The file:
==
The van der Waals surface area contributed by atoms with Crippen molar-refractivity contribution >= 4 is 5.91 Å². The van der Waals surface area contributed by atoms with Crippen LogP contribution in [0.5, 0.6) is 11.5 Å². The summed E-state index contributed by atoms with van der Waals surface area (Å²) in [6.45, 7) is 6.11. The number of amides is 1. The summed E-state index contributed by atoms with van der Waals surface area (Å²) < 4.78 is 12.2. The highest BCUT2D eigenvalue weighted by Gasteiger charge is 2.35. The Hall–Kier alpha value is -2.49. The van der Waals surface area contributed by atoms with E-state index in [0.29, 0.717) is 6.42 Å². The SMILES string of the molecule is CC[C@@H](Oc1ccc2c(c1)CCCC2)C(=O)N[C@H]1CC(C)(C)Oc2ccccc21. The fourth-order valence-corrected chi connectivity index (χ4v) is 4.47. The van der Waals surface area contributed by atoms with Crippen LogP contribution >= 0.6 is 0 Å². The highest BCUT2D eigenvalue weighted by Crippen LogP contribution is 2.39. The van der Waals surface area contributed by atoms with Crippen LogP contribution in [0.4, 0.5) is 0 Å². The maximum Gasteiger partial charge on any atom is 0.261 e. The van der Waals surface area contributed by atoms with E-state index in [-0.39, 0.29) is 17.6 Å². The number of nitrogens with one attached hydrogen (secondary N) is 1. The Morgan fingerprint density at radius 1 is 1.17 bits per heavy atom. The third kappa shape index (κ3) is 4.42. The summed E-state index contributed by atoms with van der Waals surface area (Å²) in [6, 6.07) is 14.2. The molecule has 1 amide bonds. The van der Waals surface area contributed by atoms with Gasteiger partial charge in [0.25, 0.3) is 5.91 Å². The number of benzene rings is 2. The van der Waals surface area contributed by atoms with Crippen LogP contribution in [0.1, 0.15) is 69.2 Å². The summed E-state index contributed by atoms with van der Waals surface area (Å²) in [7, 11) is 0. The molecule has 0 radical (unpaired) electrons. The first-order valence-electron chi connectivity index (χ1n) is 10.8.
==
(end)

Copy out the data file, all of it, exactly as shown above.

The van der Waals surface area contributed by atoms with Crippen molar-refractivity contribution >= 4 is 5.91 Å². The van der Waals surface area contributed by atoms with Crippen LogP contribution in [0.5, 0.6) is 11.5 Å². The summed E-state index contributed by atoms with van der Waals surface area (Å²) in [6.45, 7) is 6.11. The number of amides is 1. The summed E-state index contributed by atoms with van der Waals surface area (Å²) < 4.78 is 12.2. The highest BCUT2D eigenvalue weighted by Gasteiger charge is 2.35. The Hall–Kier alpha value is -2.49. The van der Waals surface area contributed by atoms with E-state index in [0.29, 0.717) is 6.42 Å². The SMILES string of the molecule is CC[C@@H](Oc1ccc2c(c1)CCCC2)C(=O)N[C@H]1CC(C)(C)Oc2ccccc21. The fourth-order valence-corrected chi connectivity index (χ4v) is 4.47. The van der Waals surface area contributed by atoms with Crippen LogP contribution >= 0.6 is 0 Å². The highest BCUT2D eigenvalue weighted by Crippen LogP contribution is 2.39. The van der Waals surface area contributed by atoms with Crippen LogP contribution in [0.4, 0.5) is 0 Å². The maximum Gasteiger partial charge on any atom is 0.261 e. The van der Waals surface area contributed by atoms with E-state index in [-0.39, 0.29) is 17.6 Å². The number of nitrogens with one attached hydrogen (secondary N) is 1. The Morgan fingerprint density at radius 1 is 1.17 bits per heavy atom. The third kappa shape index (κ3) is 4.42. The summed E-state index contributed by atoms with van der Waals surface area (Å²) in [6, 6.07) is 14.2. The molecule has 1 amide bonds. The van der Waals surface area contributed by atoms with Gasteiger partial charge in [0.25, 0.3) is 5.91 Å². The number of benzene rings is 2. The van der Waals surface area contributed by atoms with Crippen LogP contribution in [0.1, 0.15) is 69.2 Å². The summed E-state index contributed by atoms with van der Waals surface area (Å²) in [7, 11) is 0. The molecule has 0 radical (unpaired) electrons. The first-order valence-electron chi connectivity index (χ1n) is 10.8.